commute to work is a bit on the bumpy side, then you know the answer is road repairs. The follow up question is: Given how long this downturn has afflicted state and local budgets, who's going to pay to repair potholes and the like?

Well, it's not going to be the feds. The Highway Trust Fund, which finances an average 45 percent of a state's highway and transit capital costs, is shrinking. One reason for that shrinkage is that the federal gas tax has been stuck at its current rate (18.4 cents per gallon) since 1993, which means it is not keeping up with inflation, to say nothing of state needs. Congress is not likely to raise the federal gas tax rate this year or next, so that leaves the states. In theory, they have a little room to raise or tinker with their gas tax formula -- something most states have not done in years.

Given the importance of a healthy road system to economic development, what approaches could states take to raise revenue for road repair and building? I put that question to Mark Robyn, an economist with the Tax Foundation. Here's an edited version of our conversation:

Is this a good time for states to raise their motor fuel taxes?

It's difficult to raise most taxes. The gas tax -- an excise tax -- is interesting because it's one of the few that states levy that really looks like a user fee. You pay it when you use a specific service, and the rate is set at a level to pay for the service you consume. It's like an entrance charge to a state park. You wouldn't call that a tax as long as that revenue is used to pay for upkeep of the park and the charge reflects what the costs are.

The gas tax, though not perfect, is an approximation of that relationship. Revenue received from gas taxes usually is used for road and highway maintenance; the fee you pay approximates how much road you consume. But different cars get different gas mileages; electric cars don't even use gas but they also don't cause less damage to the road. So the gas tax is not perfect but it is similar to a user fee. If states want to structure the gas tax like a user fee and if the state is not getting the money it needs for roads and repair, the next logical step would be to increase the gas tax. But people have to believe the money is being spent wisely. Not all states do that, and people say, "Well, I see this waste of money. If you increase my taxes, you'll waste a portion of it." When I say states are wasting money, I mean they are using it for road projects that people don't see as valuable -- the "bridge to nowhere." If there are no "bridges to nowhere" and people are driving over potholes, they'll be more willing to accept gas taxes to avoid potholes.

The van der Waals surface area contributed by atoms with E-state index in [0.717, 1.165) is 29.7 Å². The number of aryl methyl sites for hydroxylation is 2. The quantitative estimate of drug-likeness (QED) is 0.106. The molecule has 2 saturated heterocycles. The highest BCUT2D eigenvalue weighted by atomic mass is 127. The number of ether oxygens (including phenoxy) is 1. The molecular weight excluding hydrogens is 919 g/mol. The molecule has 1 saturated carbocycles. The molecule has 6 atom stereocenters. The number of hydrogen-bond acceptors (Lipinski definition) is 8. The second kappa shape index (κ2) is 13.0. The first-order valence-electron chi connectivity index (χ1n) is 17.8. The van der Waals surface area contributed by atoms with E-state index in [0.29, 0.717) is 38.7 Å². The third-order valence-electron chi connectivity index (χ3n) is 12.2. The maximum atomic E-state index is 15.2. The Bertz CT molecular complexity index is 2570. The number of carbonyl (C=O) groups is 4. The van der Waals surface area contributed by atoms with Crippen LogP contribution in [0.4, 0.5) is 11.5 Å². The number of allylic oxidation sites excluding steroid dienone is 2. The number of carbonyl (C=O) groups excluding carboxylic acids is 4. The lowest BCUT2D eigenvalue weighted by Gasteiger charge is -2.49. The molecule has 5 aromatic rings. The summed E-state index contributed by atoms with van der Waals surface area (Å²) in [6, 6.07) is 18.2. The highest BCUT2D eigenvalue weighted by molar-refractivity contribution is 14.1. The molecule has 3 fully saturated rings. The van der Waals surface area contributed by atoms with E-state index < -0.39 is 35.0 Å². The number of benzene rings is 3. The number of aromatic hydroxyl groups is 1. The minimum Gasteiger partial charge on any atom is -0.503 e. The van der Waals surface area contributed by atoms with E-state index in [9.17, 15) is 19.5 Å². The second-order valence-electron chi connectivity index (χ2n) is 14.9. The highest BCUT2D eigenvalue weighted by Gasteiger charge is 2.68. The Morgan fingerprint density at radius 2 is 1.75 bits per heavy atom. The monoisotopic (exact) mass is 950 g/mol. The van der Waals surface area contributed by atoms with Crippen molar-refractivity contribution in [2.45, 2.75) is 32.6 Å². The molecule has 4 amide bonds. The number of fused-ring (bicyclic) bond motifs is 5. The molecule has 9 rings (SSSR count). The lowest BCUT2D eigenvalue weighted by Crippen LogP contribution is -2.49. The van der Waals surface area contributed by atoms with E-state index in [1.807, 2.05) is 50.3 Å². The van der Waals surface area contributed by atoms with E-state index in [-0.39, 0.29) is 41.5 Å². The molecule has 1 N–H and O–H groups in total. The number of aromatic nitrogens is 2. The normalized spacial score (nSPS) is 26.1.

The way most state gas taxes are structured, the tax is a fee per gallon -- not a percentage of the price. That means, the gas tax does not keep up with inflation. Should states incorporate a percentage of price into their gas tax formula?

The price of gasoline is not a good reflection of the cost to the government of providing the roads that people use. The number of gallons you consume is not a perfect predictor of the amount of road you use or the road damage you cause. It's not clear to me why highway maintenance costs would be expected to fluctuate with the price of gasoline. When there was a huge oil crisis and the price of gas went way up, people drove a lot less. So you would expect highway maintenance costs would go down. It's not clear to me why highway excise taxes should be directly related to the cost of gasoline. That said, at some point maintenance is going to be more expensive in dollar amounts, even if a state never again added a highway and just maintained its current roads. If the cents-per-gallon charge remains the same for years, you could argue that it's like a tax cut.

What else can states do about funding road repairs?

Some have recommended getting away from the current system of gallons of gas used and move to a mileage tax where you tax automobiles, tractor trailers and the like based on how many miles they drive. There are several different proposals on how you would do that. All roads or most roads in a given state could have tolls. That would get away from the gallon-consumed type of tax and more toward number of miles driven. But even that is not perfect. You wouldn't want to charge a Smart car the same rate as a Hummer H3, which weighs five times more and causes more road damage. Also, you might want to charge people based on the specific road they drive on, with charges set at a rate to pay for all the expenses incurred on that road. A fancy interstate might require a lot of maintenance, so you might charge people at a specific rate to maintain that road. People who drive back roads ... their maintenance charge would be lower. Setting up a system where there's tolling on every road may not be practical.

At the simpler end, you could do total vehicle miles traveled. You could have an annual inspection and mark off what your miles were on your car and be charged based on that. Some of those approaches get closer to how much damage a car is actually causing to the road. These approaches might have an advantage over the gas tax. It doesn't matter if the car doesn't use any gas: If you drive a mile, you get charged for a mile.